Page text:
In order to find adequate online communities to collect data from, we developed a list of search terms. Using these search terms would ensure that we find communities that directly address our trend and our research question.

We developed a mind map in order to show our search progress, from broad to specific searches. Since the sub-question that we are trying to answer with netnography is “How do people react to the Frappuccino unicorn trend?” we decided to have our broadest search term be “Unicorn”. Then, depending on the community, we continued to add search terms and narrow down our results. Different communities needed a in depth search for the correct community than others.

For example, “Starbucks” was a general community on Reddit that had over 20,000 users. We choose to analyze the only discussion on this community specifically about the unicorn Frappuccino. This meant we already had a community familiar with the trend with a good quantity and variety of comments.

YouTube on the contrary, had an endless supply of videos and comments about the Starbucks unicorn trend. Very specific search terms were required in order to find a video with a comment section worth analyzing.

Unicorn trend Netnography 1.png

Search words:
Iced coffee
Unicorn trend
Unicorn food
Starbucks trend


Facebook is a online social media platform used to share media, events, opinions and lots more. With 1.4 billion active users, Facebook is by far the largest social media platform. With roughly 510 thousand comments being posted every minute, Facebook also has some of the most active users online. (Zephoria 2017)

The majority of users are still between 13-25, however Facebook has been gaining users from all ages. For online forum research Facebook is can be very useful because most of the time comments are linked to real profiles. This ensures more truthful and traceable comments.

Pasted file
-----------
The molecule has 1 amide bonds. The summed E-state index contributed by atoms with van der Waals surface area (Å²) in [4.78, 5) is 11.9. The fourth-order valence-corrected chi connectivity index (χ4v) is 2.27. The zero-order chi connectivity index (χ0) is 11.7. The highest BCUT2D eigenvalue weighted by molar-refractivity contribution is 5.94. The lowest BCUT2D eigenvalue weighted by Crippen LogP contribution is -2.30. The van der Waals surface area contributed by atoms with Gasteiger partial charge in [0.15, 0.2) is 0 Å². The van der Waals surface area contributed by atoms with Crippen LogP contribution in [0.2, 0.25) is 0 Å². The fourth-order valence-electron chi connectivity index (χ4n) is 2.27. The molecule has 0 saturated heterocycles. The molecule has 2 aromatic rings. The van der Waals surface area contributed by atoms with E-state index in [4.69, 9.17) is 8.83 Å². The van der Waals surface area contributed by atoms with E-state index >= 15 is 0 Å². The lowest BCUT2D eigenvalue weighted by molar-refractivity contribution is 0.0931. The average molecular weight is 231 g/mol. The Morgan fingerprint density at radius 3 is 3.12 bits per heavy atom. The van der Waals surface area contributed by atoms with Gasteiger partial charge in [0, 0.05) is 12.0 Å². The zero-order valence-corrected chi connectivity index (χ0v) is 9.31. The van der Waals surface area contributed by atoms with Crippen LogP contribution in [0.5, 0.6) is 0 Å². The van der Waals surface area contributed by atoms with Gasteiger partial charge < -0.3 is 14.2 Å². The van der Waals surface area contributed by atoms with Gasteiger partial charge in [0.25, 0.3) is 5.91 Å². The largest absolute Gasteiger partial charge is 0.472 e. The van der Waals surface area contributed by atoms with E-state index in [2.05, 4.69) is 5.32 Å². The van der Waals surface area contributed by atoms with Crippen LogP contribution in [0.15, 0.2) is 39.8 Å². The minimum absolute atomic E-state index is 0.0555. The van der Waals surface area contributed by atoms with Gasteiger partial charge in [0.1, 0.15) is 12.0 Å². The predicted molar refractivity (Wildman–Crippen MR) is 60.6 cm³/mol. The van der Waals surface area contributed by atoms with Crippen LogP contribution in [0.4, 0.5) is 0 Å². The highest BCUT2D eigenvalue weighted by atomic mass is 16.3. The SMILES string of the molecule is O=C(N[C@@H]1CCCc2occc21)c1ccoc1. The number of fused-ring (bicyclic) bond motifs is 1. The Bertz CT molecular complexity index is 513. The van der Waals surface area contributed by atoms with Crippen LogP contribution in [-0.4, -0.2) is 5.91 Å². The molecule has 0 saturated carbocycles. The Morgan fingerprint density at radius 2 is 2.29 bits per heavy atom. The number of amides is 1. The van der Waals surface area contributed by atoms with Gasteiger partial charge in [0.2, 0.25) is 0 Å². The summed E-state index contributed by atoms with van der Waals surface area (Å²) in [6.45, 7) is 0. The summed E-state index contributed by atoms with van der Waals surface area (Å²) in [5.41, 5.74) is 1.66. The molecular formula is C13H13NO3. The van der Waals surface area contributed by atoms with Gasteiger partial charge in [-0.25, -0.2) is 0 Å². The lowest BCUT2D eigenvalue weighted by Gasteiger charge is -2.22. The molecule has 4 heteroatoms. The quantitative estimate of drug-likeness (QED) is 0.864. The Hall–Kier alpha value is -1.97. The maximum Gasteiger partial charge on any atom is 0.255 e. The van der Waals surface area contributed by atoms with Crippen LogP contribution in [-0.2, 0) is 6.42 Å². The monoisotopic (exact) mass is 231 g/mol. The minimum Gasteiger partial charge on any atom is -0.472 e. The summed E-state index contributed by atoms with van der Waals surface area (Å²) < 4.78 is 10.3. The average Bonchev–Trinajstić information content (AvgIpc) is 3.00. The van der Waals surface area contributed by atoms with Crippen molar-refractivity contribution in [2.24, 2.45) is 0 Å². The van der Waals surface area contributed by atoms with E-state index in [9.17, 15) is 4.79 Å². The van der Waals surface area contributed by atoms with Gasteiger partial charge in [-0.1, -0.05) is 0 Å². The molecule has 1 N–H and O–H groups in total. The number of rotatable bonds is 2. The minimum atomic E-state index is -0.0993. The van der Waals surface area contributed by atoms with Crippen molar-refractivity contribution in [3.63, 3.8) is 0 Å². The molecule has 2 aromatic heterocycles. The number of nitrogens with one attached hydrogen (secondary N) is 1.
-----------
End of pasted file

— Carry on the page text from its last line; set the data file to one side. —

YouTube is a online platform were anyone with an account can upload videos and comment on videos. There are over a billion users registered for YouTube and 100 million of them take a social action, such as liking, commenting or sharing videos.

Youtube is being used by all types of people all over the world. These videos are easily accessible to anyone. Youtube videos also have a massive amount of comments which gives it a high variety and amount of data to gather even with specific searches.

Reddit is a popular online platform for people to create their own sub-communities (subreddits) dedicated to a certain topic and share media, questions and other posts on that topic. Certain subreddits can also have around 500 thousand unique visitors each day. Due to some popular subreddits, Reddit has gained a reputation for breaking stories and having users be the first to comment on them.

Seeing that subreddits such as unicorn or starbucks have upwards of 20 thousand dedicated users, the interactions within these communities should yield thoughtful comments by people who are passionate about the topic.


Our role as ethnographers  

Active or passive